On the flip-side, Pakistan’s newly formed PTI government is undertaking a series of economic reforms in its bid to build a ‘Naya Pakistan’ (New Pakistan), which is socio-politically and economically stable. Currently, the country faces a severe financial crunch and debt burden. In order to service this deficit, Imran Khan has raised fresh investment and loans from China, Saudi Arabia, and UAE, and is expected to soon make a deal with the IMF. Any potential conflict with India further adversely impacts Pakistan’s economic stability. For instance, Pakistan’s airspace remained closed for over a week post the Balakot airstrikes. This has a significant commercial cost for the country.

Additionally, Pakistan’s armed forces remain actively deployed on the western front along the Durand Line. Despite the apparent success of counterterrorism operations like Operation Zarb-e-Azb and Operation Radd-ul-Fasaad, Pakistan still faces a threat to internal security from its western border areas, linking it to Afghanistan. As the U.S. withdraws its troops from Afghanistan, Pakistan is fencing its contentious border with Afghanistan sighting internal security. Therefore, the military establishment in Pakistan would also be actively seeking to avoid a protracted two-front conflict.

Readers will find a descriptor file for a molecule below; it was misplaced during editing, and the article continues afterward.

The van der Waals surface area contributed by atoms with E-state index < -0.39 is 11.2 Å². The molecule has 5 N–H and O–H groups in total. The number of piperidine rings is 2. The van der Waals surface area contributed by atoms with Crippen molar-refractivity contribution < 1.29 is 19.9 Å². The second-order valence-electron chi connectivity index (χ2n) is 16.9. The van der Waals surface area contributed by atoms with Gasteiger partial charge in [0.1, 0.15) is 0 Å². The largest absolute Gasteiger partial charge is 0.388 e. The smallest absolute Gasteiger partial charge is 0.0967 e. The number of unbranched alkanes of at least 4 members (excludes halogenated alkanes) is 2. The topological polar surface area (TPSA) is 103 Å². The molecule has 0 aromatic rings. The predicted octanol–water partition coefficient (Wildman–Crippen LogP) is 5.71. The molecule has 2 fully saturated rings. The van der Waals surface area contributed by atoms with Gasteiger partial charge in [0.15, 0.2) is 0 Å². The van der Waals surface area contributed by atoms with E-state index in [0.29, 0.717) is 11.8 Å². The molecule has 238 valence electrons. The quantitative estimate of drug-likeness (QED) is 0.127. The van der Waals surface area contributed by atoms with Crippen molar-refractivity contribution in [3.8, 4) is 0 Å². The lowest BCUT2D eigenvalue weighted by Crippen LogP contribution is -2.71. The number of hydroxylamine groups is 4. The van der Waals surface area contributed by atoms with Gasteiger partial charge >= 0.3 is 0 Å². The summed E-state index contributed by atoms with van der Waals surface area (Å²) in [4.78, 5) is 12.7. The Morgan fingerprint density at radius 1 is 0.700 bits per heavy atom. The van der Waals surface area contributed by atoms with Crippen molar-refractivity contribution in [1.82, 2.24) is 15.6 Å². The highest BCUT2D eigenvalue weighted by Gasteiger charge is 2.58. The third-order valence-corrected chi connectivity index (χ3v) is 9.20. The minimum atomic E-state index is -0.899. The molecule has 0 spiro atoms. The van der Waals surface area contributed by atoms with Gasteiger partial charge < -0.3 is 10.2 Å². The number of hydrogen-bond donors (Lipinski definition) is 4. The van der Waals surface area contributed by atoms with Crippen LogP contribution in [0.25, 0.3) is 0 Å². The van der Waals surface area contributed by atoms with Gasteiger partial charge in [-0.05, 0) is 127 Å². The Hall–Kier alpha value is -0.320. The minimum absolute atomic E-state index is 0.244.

What was the situation between Pakistan and India prior to the Puwalma attack? Has Imran Khan been more effective than previous Prime Ministers in decreasing overall tensions with the neighbour?